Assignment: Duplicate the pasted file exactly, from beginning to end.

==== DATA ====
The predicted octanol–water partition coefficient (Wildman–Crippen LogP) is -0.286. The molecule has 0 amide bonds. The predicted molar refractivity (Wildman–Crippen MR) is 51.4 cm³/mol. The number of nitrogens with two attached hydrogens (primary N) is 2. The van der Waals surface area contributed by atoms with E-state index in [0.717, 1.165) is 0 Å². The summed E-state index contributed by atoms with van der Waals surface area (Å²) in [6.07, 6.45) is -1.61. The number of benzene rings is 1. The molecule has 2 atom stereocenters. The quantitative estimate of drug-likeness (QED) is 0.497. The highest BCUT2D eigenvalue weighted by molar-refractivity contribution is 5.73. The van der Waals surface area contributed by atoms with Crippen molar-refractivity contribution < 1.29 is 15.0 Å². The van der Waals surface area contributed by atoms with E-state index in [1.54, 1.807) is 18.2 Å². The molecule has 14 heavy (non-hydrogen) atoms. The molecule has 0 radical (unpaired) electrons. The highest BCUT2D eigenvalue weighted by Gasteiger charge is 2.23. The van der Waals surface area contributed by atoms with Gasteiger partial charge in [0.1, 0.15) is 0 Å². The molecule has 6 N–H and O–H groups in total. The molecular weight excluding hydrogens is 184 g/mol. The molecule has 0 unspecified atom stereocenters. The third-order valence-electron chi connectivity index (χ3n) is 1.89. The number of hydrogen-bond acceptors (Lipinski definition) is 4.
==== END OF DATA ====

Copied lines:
The predicted octanol–water partition coefficient (Wildman–Crippen LogP) is -0.286. The molecule has 0 amide bonds. The predicted molar refractivity (Wildman–Crippen MR) is 51.4 cm³/mol. The number of nitrogens with two attached hydrogens (primary N) is 2. The van der Waals surface area contributed by atoms with E-state index in [0.717, 1.165) is 0 Å². The summed E-state index contributed by atoms with van der Waals surface area (Å²) in [6.07, 6.45) is -1.61. The number of benzene rings is 1. The molecule has 2 atom stereocenters. The quantitative estimate of drug-likeness (QED) is 0.497. The highest BCUT2D eigenvalue weighted by molar-refractivity contribution is 5.73. The van der Waals surface area contributed by atoms with Crippen molar-refractivity contribution < 1.29 is 15.0 Å². The van der Waals surface area contributed by atoms with E-state index in [1.54, 1.807) is 18.2 Å². The molecule has 14 heavy (non-hydrogen) atoms. The molecule has 0 radical (unpaired) electrons. The highest BCUT2D eigenvalue weighted by Gasteiger charge is 2.23. The van der Waals surface area contributed by atoms with Gasteiger partial charge in [0.1, 0.15) is 0 Å². The molecule has 6 N–H and O–H groups in total. The molecular weight excluding hydrogens is 184 g/mol. The molecule has 0 unspecified atom stereocenters. The third-order valence-electron chi connectivity index (χ3n) is 1.89. The number of hydrogen-bond acceptors (Lipinski definition) is 4.